IVSA – The International Veterinary Students Association connects veterinary students from all over the globe, with the mission: To benefit the animals and people of the world by harnessing the potential and dedication of veterinary students to promote the international application of veterinary skills, education and knowledge. IVSA represents over 30.000 students in more than 50 countries.
Veterinary medicine can no longer be viewed as a profession only dealing with animals, as it inevitably encompasses all three aspects of One Health within its scope of study.
The organization gets involved in big projects and global events, such as World Rabies Day, Stop Tuberculosis Day, and Antimicrobial Resistance Awareness Day, all of which have a strong One Health significance, and veterinary field involvement.
IFMSA – The International Federation of Medical Students Associations represents, connects and engages every day with an inspiring network of 1.3 million medical students in 122 countries around the globe, with the vision: A world in which all medical students unite for global health and are equipped with the knowledge, skills and values to take on health leadership roles locally and globally.
Human medicine is inextricably related to animal health and production. Therefore, IFMSA has been strongly advocating nationally and globally to attain the optimal health for human, animal and the environment. IFMSA established a program on Communicable Diseases, which is focusing on Antimicrobial Resistance through awareness and research. In addition, IFMSA was actively involved in World Rabies Day, Stop Tuberculosis Day and the Global Conference on One health. We strongly believe that the One Health approach is necessary for improving the lives of all species -human and animal.
IPSF – The International Pharmaceutical Students Federation represents over 313,000 pharmacy students and recent pharmacy graduates from over 80 countries. In collaboration with IFMSA and IVSA, IPSF has been involved with the One Health topic for the past few years. When we approach the concept of One Health, we can easily see how pharmacy/ pharmaceutical sciences can play a role in the multiple disciplines related to peoples health, animal health, and environment. These can go from pharmaceutical research, passing by rational use of drugs and ending on the sound management of chemicals. Our education and background allows us to be able to act on different levels of intervention and on cross cutting issues among the sectors.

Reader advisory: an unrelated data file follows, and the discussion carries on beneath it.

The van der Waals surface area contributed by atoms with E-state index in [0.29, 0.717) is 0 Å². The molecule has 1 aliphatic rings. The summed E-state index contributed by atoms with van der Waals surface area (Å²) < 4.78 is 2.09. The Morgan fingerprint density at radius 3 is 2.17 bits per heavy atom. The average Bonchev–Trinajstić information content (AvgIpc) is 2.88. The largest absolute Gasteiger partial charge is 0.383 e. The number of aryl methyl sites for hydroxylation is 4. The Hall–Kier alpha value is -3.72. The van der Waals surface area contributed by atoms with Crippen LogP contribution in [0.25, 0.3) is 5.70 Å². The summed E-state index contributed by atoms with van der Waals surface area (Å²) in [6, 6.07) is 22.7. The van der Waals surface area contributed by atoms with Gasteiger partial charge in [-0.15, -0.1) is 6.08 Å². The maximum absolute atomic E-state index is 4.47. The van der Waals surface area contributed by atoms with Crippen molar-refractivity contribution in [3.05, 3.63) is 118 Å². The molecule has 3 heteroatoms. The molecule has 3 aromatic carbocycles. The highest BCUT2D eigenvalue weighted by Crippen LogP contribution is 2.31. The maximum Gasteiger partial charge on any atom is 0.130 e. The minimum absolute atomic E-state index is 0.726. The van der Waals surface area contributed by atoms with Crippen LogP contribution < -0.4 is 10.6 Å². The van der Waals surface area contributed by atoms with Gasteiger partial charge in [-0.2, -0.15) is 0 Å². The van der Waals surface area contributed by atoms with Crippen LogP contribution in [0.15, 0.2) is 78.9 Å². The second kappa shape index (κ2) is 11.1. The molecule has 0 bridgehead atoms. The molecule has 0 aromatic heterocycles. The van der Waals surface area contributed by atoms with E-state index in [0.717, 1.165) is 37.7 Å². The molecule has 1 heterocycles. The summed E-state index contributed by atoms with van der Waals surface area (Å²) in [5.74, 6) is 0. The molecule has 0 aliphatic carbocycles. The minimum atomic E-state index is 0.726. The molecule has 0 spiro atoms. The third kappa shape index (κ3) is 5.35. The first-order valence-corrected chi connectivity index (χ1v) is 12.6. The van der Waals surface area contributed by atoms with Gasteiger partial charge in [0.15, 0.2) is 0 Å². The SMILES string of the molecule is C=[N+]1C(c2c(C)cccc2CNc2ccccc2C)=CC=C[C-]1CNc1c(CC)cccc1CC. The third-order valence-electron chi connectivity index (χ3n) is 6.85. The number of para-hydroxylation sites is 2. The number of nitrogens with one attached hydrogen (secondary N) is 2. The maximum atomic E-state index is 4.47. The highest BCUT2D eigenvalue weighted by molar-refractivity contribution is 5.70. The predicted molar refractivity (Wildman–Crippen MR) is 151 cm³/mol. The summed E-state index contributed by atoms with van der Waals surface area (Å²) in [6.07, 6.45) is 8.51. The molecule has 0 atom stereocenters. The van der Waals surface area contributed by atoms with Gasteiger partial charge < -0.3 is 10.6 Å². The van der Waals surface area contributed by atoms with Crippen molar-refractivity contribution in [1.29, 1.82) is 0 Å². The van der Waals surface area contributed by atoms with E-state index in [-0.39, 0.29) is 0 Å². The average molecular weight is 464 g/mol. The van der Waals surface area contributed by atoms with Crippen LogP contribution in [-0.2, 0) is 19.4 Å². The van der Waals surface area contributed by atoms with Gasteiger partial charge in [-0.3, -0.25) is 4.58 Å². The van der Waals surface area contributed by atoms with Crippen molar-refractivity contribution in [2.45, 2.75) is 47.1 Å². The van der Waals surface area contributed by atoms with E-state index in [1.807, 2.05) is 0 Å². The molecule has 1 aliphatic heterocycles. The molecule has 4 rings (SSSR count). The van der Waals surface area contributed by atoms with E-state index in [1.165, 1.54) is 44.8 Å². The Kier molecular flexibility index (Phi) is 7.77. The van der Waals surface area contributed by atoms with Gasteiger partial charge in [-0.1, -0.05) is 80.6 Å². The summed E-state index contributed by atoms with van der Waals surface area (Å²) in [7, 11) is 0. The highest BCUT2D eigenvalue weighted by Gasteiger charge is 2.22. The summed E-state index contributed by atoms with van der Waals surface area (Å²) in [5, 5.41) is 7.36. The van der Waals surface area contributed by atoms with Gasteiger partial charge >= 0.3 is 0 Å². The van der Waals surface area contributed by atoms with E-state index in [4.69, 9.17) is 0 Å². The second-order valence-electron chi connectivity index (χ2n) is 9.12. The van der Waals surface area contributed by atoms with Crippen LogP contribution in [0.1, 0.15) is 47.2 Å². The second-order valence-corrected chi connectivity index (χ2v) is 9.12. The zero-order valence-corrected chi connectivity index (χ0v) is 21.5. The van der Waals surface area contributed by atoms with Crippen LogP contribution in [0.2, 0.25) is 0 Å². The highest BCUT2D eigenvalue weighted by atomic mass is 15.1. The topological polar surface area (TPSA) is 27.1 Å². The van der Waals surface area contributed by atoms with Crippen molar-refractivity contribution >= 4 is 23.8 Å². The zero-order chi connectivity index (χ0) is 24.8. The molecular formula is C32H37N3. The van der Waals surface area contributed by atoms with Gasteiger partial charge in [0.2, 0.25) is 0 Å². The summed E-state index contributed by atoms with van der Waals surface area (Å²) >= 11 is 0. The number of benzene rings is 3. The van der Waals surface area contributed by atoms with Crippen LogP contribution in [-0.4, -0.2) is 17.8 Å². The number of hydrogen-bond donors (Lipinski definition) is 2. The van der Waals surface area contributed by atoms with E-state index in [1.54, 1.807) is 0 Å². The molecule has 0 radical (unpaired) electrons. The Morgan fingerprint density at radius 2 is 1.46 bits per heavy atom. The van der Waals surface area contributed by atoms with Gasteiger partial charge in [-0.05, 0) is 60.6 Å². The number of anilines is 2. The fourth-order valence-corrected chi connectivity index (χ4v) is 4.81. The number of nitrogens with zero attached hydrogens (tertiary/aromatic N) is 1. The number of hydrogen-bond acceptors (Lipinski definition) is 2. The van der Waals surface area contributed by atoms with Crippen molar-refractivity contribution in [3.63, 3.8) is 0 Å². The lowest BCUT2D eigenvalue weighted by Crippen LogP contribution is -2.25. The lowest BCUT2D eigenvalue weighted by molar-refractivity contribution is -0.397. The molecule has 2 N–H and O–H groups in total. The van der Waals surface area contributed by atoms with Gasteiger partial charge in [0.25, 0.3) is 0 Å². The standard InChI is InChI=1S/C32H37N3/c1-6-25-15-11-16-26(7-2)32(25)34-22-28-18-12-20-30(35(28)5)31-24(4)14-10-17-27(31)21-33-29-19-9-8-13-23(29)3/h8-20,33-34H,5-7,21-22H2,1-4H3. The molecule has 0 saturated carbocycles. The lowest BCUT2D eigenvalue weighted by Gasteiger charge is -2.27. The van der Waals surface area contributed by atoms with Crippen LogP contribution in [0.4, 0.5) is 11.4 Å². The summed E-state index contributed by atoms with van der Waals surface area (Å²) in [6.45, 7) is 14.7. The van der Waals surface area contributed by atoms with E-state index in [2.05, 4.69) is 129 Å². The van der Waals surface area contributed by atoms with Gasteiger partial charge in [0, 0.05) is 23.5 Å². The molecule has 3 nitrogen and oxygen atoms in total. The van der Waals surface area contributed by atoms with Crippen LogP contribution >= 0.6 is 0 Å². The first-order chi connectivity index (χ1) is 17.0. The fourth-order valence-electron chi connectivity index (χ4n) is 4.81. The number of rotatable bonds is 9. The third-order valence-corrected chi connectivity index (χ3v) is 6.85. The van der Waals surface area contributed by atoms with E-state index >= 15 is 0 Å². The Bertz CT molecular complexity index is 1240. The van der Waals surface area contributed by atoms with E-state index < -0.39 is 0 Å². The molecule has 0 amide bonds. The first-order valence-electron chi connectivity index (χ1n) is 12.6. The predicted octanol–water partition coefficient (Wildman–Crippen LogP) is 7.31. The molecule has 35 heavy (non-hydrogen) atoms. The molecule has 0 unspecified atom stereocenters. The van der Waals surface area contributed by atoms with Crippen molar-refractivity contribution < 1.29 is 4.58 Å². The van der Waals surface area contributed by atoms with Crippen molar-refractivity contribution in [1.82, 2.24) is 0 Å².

Although there have been demonstrated evidence of the benefices of One Health, the potential of this field has not been sufficiently explored. The approaches of One Health used on public and ecological health produce great outcomes and added value due to the focus on surveillance and upstream interventions. Still, the barriers to achieve a comprehensive One health approach are daunting. Disciplines such as education, research, diagnostics and surveillance, tackling with human medicine, veterinary medicine, and environmental health exist and have been developed during years and centuries. However, the gap between the different disciplines within the different sectors is high and the exchange of knowledge and experience is limited.
As students, we see these barriers as an opportunity for collaboration. The key for the future lies in tackling each one of the disciplines with a joint approach of the different fields.
The three organizations aim to include One Health as an integring part of their activities and promote this field among their partners and members, while advocating for an increased focus on the One Health approach.